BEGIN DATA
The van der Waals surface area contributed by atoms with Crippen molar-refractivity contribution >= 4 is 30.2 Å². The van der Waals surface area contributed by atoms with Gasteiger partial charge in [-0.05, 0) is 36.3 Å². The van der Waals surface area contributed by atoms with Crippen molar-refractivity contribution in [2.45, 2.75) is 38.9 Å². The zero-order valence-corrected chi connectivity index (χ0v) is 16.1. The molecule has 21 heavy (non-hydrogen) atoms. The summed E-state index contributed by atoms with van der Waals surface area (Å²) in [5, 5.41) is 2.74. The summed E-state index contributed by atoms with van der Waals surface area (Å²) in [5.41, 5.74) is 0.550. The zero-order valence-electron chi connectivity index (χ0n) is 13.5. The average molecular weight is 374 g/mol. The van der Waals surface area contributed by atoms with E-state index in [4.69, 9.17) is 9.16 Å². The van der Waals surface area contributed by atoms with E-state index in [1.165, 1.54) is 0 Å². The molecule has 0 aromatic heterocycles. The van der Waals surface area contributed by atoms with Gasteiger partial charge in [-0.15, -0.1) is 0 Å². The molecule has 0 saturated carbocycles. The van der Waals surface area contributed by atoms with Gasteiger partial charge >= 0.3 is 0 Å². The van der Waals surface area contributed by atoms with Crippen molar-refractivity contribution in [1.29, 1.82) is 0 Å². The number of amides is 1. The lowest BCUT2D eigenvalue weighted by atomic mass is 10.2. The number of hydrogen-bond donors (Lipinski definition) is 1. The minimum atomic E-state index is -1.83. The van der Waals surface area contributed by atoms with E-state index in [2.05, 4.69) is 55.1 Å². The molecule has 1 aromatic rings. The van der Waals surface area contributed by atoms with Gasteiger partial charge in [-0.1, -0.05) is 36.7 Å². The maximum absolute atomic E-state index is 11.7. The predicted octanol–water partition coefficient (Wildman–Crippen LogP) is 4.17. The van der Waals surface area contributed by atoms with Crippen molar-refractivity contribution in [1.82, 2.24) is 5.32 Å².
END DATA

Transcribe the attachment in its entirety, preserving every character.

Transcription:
The van der Waals surface area contributed by atoms with Crippen molar-refractivity contribution >= 4 is 30.2 Å². The van der Waals surface area contributed by atoms with Gasteiger partial charge in [-0.05, 0) is 36.3 Å². The van der Waals surface area contributed by atoms with Crippen molar-refractivity contribution in [2.45, 2.75) is 38.9 Å². The zero-order valence-corrected chi connectivity index (χ0v) is 16.1. The molecule has 21 heavy (non-hydrogen) atoms. The summed E-state index contributed by atoms with van der Waals surface area (Å²) in [5, 5.41) is 2.74. The summed E-state index contributed by atoms with van der Waals surface area (Å²) in [5.41, 5.74) is 0.550. The zero-order valence-electron chi connectivity index (χ0n) is 13.5. The average molecular weight is 374 g/mol. The van der Waals surface area contributed by atoms with E-state index in [4.69, 9.17) is 9.16 Å². The van der Waals surface area contributed by atoms with E-state index in [1.165, 1.54) is 0 Å². The molecule has 0 aromatic heterocycles. The van der Waals surface area contributed by atoms with Gasteiger partial charge in [-0.15, -0.1) is 0 Å². The molecule has 0 saturated carbocycles. The van der Waals surface area contributed by atoms with Gasteiger partial charge >= 0.3 is 0 Å². The van der Waals surface area contributed by atoms with Crippen molar-refractivity contribution in [1.29, 1.82) is 0 Å². The number of amides is 1. The lowest BCUT2D eigenvalue weighted by atomic mass is 10.2. The number of hydrogen-bond donors (Lipinski definition) is 1. The minimum atomic E-state index is -1.83. The van der Waals surface area contributed by atoms with E-state index in [2.05, 4.69) is 55.1 Å². The molecule has 1 aromatic rings. The van der Waals surface area contributed by atoms with Gasteiger partial charge in [-0.1, -0.05) is 36.7 Å². The maximum absolute atomic E-state index is 11.7. The predicted octanol–water partition coefficient (Wildman–Crippen LogP) is 4.17. The van der Waals surface area contributed by atoms with Crippen molar-refractivity contribution in [1.82, 2.24) is 5.32 Å².